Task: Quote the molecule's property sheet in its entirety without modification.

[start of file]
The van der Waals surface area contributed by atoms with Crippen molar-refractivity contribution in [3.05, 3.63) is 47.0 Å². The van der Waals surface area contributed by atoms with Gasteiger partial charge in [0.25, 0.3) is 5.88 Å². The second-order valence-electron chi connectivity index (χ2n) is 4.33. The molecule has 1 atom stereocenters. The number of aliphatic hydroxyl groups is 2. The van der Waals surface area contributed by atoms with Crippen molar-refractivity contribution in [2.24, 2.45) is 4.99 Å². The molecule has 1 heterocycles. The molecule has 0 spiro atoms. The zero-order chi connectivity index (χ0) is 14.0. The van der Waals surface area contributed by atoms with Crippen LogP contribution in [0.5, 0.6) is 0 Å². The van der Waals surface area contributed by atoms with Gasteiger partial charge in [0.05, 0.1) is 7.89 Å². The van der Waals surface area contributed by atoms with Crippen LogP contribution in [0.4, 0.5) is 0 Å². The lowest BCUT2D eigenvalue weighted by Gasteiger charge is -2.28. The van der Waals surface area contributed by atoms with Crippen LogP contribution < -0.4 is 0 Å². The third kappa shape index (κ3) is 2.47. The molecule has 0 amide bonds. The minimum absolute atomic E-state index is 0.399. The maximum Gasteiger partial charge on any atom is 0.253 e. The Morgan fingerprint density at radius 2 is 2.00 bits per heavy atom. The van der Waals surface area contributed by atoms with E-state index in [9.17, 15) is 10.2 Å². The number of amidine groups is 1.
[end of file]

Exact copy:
The van der Waals surface area contributed by atoms with Crippen molar-refractivity contribution in [3.05, 3.63) is 47.0 Å². The van der Waals surface area contributed by atoms with Gasteiger partial charge in [0.25, 0.3) is 5.88 Å². The second-order valence-electron chi connectivity index (χ2n) is 4.33. The molecule has 1 atom stereocenters. The number of aliphatic hydroxyl groups is 2. The van der Waals surface area contributed by atoms with Crippen molar-refractivity contribution in [2.24, 2.45) is 4.99 Å². The molecule has 1 heterocycles. The molecule has 0 spiro atoms. The zero-order chi connectivity index (χ0) is 14.0. The van der Waals surface area contributed by atoms with Crippen LogP contribution in [0.5, 0.6) is 0 Å². The van der Waals surface area contributed by atoms with Gasteiger partial charge in [0.05, 0.1) is 7.89 Å². The van der Waals surface area contributed by atoms with Crippen LogP contribution in [0.4, 0.5) is 0 Å². The lowest BCUT2D eigenvalue weighted by Gasteiger charge is -2.28. The van der Waals surface area contributed by atoms with Crippen LogP contribution < -0.4 is 0 Å². The third kappa shape index (κ3) is 2.47. The molecule has 0 amide bonds. The minimum absolute atomic E-state index is 0.399. The maximum Gasteiger partial charge on any atom is 0.253 e. The Morgan fingerprint density at radius 2 is 2.00 bits per heavy atom. The van der Waals surface area contributed by atoms with E-state index in [9.17, 15) is 10.2 Å². The number of amidine groups is 1.